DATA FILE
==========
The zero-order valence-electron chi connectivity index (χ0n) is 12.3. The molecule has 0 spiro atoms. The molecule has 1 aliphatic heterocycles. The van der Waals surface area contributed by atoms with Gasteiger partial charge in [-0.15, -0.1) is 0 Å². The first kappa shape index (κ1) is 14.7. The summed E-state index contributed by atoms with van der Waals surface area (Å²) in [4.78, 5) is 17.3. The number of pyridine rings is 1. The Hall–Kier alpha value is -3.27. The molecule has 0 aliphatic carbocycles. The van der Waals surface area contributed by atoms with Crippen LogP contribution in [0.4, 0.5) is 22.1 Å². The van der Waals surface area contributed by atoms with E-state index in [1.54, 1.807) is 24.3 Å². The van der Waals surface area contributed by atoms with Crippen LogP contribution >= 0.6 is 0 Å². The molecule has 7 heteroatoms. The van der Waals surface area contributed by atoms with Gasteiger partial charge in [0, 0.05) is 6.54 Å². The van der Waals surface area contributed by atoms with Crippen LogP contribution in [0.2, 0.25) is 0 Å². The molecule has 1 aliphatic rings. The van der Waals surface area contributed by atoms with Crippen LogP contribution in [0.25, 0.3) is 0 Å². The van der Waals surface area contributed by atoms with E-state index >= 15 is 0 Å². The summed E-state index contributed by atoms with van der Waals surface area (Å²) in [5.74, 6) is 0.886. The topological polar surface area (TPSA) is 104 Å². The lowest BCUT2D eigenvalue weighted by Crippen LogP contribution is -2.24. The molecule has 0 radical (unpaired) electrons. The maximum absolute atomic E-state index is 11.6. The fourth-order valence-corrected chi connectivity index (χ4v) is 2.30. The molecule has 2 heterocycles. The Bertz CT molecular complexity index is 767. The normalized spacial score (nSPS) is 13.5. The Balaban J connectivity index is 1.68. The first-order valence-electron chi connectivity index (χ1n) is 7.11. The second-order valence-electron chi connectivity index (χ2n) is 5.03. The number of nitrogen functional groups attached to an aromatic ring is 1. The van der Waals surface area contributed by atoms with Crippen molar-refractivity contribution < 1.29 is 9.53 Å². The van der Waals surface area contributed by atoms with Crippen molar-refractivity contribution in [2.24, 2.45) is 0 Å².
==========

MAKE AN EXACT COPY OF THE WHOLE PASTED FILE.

The zero-order valence-electron chi connectivity index (χ0n) is 12.3. The molecule has 0 spiro atoms. The molecule has 1 aliphatic heterocycles. The van der Waals surface area contributed by atoms with Gasteiger partial charge in [-0.15, -0.1) is 0 Å². The first kappa shape index (κ1) is 14.7. The summed E-state index contributed by atoms with van der Waals surface area (Å²) in [4.78, 5) is 17.3. The number of pyridine rings is 1. The Hall–Kier alpha value is -3.27. The molecule has 0 aliphatic carbocycles. The van der Waals surface area contributed by atoms with Crippen LogP contribution in [0.4, 0.5) is 22.1 Å². The van der Waals surface area contributed by atoms with E-state index in [1.54, 1.807) is 24.3 Å². The van der Waals surface area contributed by atoms with Crippen LogP contribution >= 0.6 is 0 Å². The molecule has 7 heteroatoms. The van der Waals surface area contributed by atoms with Gasteiger partial charge in [0, 0.05) is 6.54 Å². The van der Waals surface area contributed by atoms with Crippen LogP contribution in [0.2, 0.25) is 0 Å². The molecule has 1 aliphatic rings. The van der Waals surface area contributed by atoms with Crippen LogP contribution in [0.25, 0.3) is 0 Å². The van der Waals surface area contributed by atoms with E-state index >= 15 is 0 Å². The summed E-state index contributed by atoms with van der Waals surface area (Å²) in [5.74, 6) is 0.886. The topological polar surface area (TPSA) is 104 Å². The lowest BCUT2D eigenvalue weighted by Crippen LogP contribution is -2.24. The molecule has 0 radical (unpaired) electrons. The maximum absolute atomic E-state index is 11.6. The fourth-order valence-corrected chi connectivity index (χ4v) is 2.30. The molecule has 2 heterocycles. The Bertz CT molecular complexity index is 767. The normalized spacial score (nSPS) is 13.5. The Balaban J connectivity index is 1.68. The first-order valence-electron chi connectivity index (χ1n) is 7.11. The second-order valence-electron chi connectivity index (χ2n) is 5.03. The number of nitrogen functional groups attached to an aromatic ring is 1. The van der Waals surface area contributed by atoms with Crippen molar-refractivity contribution < 1.29 is 9.53 Å². The van der Waals surface area contributed by atoms with Crippen molar-refractivity contribution in [2.24, 2.45) is 0 Å².